Picture this. You have a great web page that you want to promote to mobile devices using a QR code. Great! You create the code, send it off to your graphic artist, and check out all the cool tshirts, flyers, and postcards you get back from your oh-so-speedy online printer.
You might even break out that smart phone and try scanning the code. Hm. It worked fine on the computer screen, and even worked on the proofs. But for some reason the smaller version on the t-shirt doesn't work at all, or you find yourself trying to orient the phone “just so” in order to get it to scan.
Well, it turns out that there is one thing you can do to make your QR codes work WAAAAY better. Simply use a URL shortener like bit.ly or goo.gl to create a shorter version of your URL. In fact, you can just use a one-stop-shop like qr.net to create your QR code and shorten your URL in one shot.
The URL of this page is relatively "short" already since the site employs a short URL scheme for dynamic pages. But it's still not THAT short. Let's compare QR codes generated from the raw URL with those generated using a couple of popular URL shorteners (click the image to view it full size).
I've sized them so that a single 10x10 pixel element (in the full sized image) of the QR code is the same for all three codes. The difference is pretty dramatic, but it's even more dramatic with an original URL that is pretty long to begin with.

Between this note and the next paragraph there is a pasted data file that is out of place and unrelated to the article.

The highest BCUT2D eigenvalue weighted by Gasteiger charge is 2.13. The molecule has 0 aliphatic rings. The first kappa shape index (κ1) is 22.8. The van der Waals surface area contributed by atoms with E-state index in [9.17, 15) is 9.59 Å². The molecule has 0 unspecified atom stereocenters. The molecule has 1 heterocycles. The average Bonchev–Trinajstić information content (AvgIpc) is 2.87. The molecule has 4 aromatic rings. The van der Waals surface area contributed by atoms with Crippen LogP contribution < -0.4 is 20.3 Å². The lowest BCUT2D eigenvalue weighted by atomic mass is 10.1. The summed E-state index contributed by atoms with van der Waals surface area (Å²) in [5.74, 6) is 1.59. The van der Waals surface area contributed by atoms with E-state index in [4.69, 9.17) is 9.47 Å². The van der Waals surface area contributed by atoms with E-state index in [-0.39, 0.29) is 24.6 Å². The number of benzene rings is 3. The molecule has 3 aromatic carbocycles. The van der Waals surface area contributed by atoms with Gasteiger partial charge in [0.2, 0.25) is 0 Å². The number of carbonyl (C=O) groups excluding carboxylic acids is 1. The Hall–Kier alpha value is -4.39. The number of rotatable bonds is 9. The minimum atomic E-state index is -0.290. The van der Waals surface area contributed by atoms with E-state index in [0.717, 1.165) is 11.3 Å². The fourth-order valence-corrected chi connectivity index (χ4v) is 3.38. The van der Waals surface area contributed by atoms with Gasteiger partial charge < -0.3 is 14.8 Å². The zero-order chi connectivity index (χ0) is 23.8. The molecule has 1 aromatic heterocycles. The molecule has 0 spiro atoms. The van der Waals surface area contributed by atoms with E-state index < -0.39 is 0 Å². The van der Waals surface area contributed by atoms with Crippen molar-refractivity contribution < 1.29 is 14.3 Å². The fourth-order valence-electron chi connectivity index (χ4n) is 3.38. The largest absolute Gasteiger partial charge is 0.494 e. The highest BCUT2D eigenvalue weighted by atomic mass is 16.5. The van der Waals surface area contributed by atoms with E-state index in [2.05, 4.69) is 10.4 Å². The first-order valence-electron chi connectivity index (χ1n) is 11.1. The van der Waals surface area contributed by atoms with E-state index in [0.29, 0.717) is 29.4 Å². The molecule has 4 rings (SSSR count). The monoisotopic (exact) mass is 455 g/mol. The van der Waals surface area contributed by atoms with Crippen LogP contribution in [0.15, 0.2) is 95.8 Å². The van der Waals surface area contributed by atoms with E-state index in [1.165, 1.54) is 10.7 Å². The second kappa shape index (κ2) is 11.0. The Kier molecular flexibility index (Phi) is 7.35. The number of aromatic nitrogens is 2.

Here are two QR codes that point to the same page on CNN.com (these stories make me happy I live in CA now):
Essentially, the longer the string that needs to be encoded, the more complicated the QR code must be to accommodate the additional information. Shortening the URL allows for a smaller QR code, or a QR code with larger dots in it that can be scanned from a greater distance. Using the example above, if you use the URL shortened version of the QR code, your users will be able to scan the code from about 40% farther away than the unshortened version, or you can reliably print the code 40% smaller.
A quick comparison you can do is count the number of dots or "modules" (the technical term) in the row and column outlined in the image below.
This is a timing pattern that is the same on all QR codes, regardless of the data contained in the code. Five modules, and you are doing about as well as you're going to do for a URL. Seven is okay, but if you're up at nine or more, you need to consider putting that URL on a serious diet.
Now you have no excuse for making hard-to-scan, poorly reproducible QR codes.
If you're wondering how I generated the QR codes in this post, use this link and just paste in the thing you want to encode at the end after the "=" sign: https://chart.googleapis.com/chart?chs=270x270&cht=qr&chl=.
Technically speaking, you want to keep your QR code as a Version 1 or Version 2 code, which means you need to keep the number of alphanumeric characters to 47 or less (depending on the level of error correction used). See this link on Wikipedia for more info.
Not all QR code generators will spit out the same results. Many are perfectly valid, but you should never have to pay anyone to generate QR codes for you. Also, some QR code generators will embed trackers (well, it just redirects through their server, similar to a URL shortener), so be careful. Here are couple of generator sites that seem pretty reliable: